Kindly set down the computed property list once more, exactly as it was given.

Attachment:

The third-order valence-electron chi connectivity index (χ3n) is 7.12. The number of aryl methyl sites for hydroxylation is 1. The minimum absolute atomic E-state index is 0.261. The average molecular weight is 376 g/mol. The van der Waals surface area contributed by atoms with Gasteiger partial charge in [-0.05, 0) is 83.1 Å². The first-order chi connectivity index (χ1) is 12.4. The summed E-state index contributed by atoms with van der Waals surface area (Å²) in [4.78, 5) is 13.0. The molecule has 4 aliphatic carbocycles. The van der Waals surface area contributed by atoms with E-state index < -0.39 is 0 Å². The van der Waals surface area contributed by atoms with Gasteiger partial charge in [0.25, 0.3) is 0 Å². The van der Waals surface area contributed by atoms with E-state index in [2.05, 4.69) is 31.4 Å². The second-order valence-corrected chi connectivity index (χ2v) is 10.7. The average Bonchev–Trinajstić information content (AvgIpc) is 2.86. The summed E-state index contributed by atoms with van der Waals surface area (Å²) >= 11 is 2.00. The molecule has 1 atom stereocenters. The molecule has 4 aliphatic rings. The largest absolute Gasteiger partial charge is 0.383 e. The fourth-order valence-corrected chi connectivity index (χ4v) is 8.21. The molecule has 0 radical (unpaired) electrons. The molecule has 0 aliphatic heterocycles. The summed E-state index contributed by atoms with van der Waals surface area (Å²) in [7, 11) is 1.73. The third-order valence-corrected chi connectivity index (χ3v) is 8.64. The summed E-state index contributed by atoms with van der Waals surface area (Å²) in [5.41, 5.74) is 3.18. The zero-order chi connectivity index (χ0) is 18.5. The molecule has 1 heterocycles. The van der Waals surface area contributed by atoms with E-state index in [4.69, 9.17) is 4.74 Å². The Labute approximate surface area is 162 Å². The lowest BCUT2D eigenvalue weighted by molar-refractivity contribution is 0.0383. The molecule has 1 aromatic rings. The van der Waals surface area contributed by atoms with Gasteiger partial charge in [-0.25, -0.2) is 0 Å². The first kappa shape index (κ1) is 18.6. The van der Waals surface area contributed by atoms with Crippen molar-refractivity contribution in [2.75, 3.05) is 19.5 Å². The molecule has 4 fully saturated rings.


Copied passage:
The third-order valence-electron chi connectivity index (χ3n) is 7.12. The number of aryl methyl sites for hydroxylation is 1. The minimum absolute atomic E-state index is 0.261. The average molecular weight is 376 g/mol. The van der Waals surface area contributed by atoms with Gasteiger partial charge in [-0.05, 0) is 83.1 Å². The first-order chi connectivity index (χ1) is 12.4. The summed E-state index contributed by atoms with van der Waals surface area (Å²) in [4.78, 5) is 13.0. The molecule has 4 aliphatic carbocycles. The van der Waals surface area contributed by atoms with E-state index < -0.39 is 0 Å². The van der Waals surface area contributed by atoms with Gasteiger partial charge in [0.25, 0.3) is 0 Å². The van der Waals surface area contributed by atoms with E-state index in [2.05, 4.69) is 31.4 Å². The second-order valence-corrected chi connectivity index (χ2v) is 10.7. The average Bonchev–Trinajstić information content (AvgIpc) is 2.86. The summed E-state index contributed by atoms with van der Waals surface area (Å²) >= 11 is 2.00. The molecule has 1 atom stereocenters. The molecule has 4 aliphatic rings. The largest absolute Gasteiger partial charge is 0.383 e. The fourth-order valence-corrected chi connectivity index (χ4v) is 8.21. The molecule has 0 radical (unpaired) electrons. The molecule has 0 aliphatic heterocycles. The summed E-state index contributed by atoms with van der Waals surface area (Å²) in [7, 11) is 1.73. The third-order valence-corrected chi connectivity index (χ3v) is 8.64. The summed E-state index contributed by atoms with van der Waals surface area (Å²) in [5.41, 5.74) is 3.18. The zero-order chi connectivity index (χ0) is 18.5. The molecule has 1 heterocycles. The van der Waals surface area contributed by atoms with E-state index in [4.69, 9.17) is 4.74 Å². The Labute approximate surface area is 162 Å². The lowest BCUT2D eigenvalue weighted by molar-refractivity contribution is 0.0383. The molecule has 1 aromatic rings. The van der Waals surface area contributed by atoms with Gasteiger partial charge in [-0.25, -0.2) is 0 Å². The first kappa shape index (κ1) is 18.6. The van der Waals surface area contributed by atoms with Crippen molar-refractivity contribution in [2.75, 3.05) is 19.5 Å². The molecule has 4 fully saturated rings.